3 ways to make that boring project the best one ever

How NRF’s Karlie Frank learned to love the dreaded annual report.

“Annual report.” The words alone are enough to put some to sleep. For trade associations, annual reports are a bit different — less focused on finances and more focused on the group’s achievements in the past year — but the very format implies predictability and sameness.

When we started the annual report project at the National Retail Federation last year, we didn’t see why it had to be so boring. In our world, we’re constantly talking about the evolution of the retail industry. We’re obsessed with innovators, customer engagement and reinvention, so why should an annual report be any different? As a show piece for an organization’s work the year prior, these books should be anything but routine. A good annual report lifts an association’s successes while reading like a story.

When we set out to create our 2017 annual report, we wanted it to be more than a glorified coffee table book. Luckily, we have a creative agency partner who isn’t afraid to push boundaries. Add me into the mix — someone who’s never created an annual report before — and we had the perfect recipe for a report refresh. Here’s a few tips you can use to do the same with your next “boring” project.

Steal ideas that excite you

The retail industry went through a major transformation in 2017, driven in large part by the growth of technology that allows retailers to better serve customers. We’re talking about stuff like robots leading you around the store to check items off your shopping list and 3D scanners that recommend a pair of shoes based on the size of your foot.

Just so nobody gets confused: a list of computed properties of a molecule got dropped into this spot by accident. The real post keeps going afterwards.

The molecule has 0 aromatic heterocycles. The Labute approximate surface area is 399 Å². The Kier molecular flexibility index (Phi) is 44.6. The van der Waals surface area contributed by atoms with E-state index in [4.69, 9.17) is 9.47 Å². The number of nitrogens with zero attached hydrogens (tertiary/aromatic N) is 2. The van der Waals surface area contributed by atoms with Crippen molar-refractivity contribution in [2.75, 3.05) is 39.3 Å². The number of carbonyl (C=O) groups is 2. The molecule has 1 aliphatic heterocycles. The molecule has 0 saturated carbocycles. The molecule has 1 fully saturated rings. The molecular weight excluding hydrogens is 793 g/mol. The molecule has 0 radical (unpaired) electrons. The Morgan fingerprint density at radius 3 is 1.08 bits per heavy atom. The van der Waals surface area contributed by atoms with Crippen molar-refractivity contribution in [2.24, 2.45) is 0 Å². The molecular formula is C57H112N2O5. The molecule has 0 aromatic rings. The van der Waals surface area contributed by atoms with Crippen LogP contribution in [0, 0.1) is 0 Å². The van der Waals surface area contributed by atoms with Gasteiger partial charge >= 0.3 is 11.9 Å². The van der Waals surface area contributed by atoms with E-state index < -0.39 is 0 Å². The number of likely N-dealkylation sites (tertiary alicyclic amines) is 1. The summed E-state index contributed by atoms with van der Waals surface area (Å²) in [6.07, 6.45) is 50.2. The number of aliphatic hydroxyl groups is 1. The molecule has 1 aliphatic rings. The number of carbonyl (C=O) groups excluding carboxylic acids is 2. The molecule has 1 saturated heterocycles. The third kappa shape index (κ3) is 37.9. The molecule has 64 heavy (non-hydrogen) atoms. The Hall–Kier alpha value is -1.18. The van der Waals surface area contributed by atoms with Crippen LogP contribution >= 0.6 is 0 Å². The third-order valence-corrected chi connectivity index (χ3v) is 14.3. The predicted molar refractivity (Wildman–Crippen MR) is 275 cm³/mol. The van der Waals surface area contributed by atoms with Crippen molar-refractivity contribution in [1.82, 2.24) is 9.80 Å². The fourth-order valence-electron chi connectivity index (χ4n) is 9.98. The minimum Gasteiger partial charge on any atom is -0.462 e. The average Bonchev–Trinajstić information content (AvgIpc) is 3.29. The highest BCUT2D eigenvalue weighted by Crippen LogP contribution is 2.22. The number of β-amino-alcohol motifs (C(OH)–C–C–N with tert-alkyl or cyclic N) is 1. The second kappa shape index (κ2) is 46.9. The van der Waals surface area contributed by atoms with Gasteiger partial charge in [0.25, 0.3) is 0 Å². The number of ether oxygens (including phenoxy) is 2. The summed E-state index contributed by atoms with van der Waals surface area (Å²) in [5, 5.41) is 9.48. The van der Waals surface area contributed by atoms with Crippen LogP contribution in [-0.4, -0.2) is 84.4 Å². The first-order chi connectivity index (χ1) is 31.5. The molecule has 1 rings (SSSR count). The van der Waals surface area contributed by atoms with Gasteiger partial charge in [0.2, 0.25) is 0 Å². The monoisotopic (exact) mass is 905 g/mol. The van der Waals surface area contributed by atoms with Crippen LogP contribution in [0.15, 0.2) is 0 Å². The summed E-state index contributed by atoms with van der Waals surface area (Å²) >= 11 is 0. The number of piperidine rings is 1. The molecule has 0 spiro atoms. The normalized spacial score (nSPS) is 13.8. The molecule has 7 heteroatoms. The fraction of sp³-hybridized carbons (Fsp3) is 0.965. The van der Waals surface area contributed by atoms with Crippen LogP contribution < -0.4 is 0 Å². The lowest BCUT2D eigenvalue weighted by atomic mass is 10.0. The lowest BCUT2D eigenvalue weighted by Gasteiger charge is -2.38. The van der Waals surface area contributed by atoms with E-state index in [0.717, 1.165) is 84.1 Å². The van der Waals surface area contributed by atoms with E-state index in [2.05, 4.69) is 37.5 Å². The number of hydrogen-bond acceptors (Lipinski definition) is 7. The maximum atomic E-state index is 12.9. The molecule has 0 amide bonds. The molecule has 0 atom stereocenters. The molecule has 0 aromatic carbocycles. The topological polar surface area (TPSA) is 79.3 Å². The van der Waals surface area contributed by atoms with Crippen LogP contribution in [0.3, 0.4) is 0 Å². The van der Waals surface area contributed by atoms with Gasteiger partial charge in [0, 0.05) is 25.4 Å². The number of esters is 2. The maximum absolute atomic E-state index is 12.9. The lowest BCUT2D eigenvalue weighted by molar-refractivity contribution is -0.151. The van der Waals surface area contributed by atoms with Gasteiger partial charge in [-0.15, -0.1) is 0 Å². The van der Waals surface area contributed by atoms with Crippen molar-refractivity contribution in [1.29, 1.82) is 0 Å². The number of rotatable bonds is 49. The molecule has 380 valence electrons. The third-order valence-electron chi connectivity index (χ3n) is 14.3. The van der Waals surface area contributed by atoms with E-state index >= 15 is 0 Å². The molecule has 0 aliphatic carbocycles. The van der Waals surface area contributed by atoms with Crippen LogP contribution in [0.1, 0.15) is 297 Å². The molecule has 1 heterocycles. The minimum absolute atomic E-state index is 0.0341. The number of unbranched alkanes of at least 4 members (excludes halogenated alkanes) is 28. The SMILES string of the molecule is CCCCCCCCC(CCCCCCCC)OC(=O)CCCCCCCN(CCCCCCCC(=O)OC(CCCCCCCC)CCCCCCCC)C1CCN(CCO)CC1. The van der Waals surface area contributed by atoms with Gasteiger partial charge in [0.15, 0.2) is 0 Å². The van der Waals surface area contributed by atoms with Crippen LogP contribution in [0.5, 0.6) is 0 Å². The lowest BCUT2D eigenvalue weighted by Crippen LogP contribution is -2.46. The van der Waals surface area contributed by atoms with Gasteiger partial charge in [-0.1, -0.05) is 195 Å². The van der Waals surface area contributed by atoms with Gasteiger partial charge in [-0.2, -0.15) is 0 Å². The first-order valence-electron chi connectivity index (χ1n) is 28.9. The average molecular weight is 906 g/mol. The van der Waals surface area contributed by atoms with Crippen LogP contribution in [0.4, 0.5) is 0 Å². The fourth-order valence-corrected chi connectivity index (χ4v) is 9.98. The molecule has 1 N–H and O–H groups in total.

NRF spent so much time talking about the incredible impact these innovations had on retailers and consumers, and we wanted to integrate some of that technology into our annual report. We debuted an augmented reality element in which readers can see four videos come to life throughout the book, including one on the cover.

Here’s how it works: Readers download a special app that allows them to unlock four AR “triggers” throughout the book. When they see a red retail tag, they can hold their mobile device’s viewfinder over it to see a video pop up and play. We provided clear and concise instructions on the inside cover of the book, and on a paper band that comes around the outside of it, to make sure readers understood how to take advantage of the experience.

Think like a consumer

Few people enjoy reading long blocks of text. You may or may not still be reading this post, and I’ve only just clocked in at 434 words.

Recognizing the competition for attention in today’s world, we drastically cut down on word count in this year’s annual report. This eased the burden on readers and helped shift the spotlight to the images and the augmented reality experience throughout the book. Readers are more likely to make it through the entire book if each page feels manageable to digest. And let’s face it — some of us are only looking at the pictures anyway.

As a writer, cutting words can be difficult, but this selectivity brought focus and clarity to the report.

Vice President Pence’s tweet included in the report.

Showcase engagement

Social media is ubiquitous today, and so important when it comes to measuring influence with different audiences. To showcase some of the key stakeholders we engaged with on Twitter and Instagram, including reporters, conference attendees and even celebrities, we embedded images of these posts into spreads. Somewhere between a screenshot and an illustration, they pop off the page and add an interesting visual element other than the photos and block quotes that dominate most other pages.

Another cool thing about including these posts is the credibility it provides. We can talk about how great we are as much as we want, but it’s much more powerful to hear it and see it from other reputable people or groups.

The end result was an annual report that took a bit longer than usual to put together but was totally worth the wait. So far, the feedback from our members and other industry stakeholders has been incredibly positive.

How have you brought a fresh perspective to an otherwise routine project? Let us know in the comments below.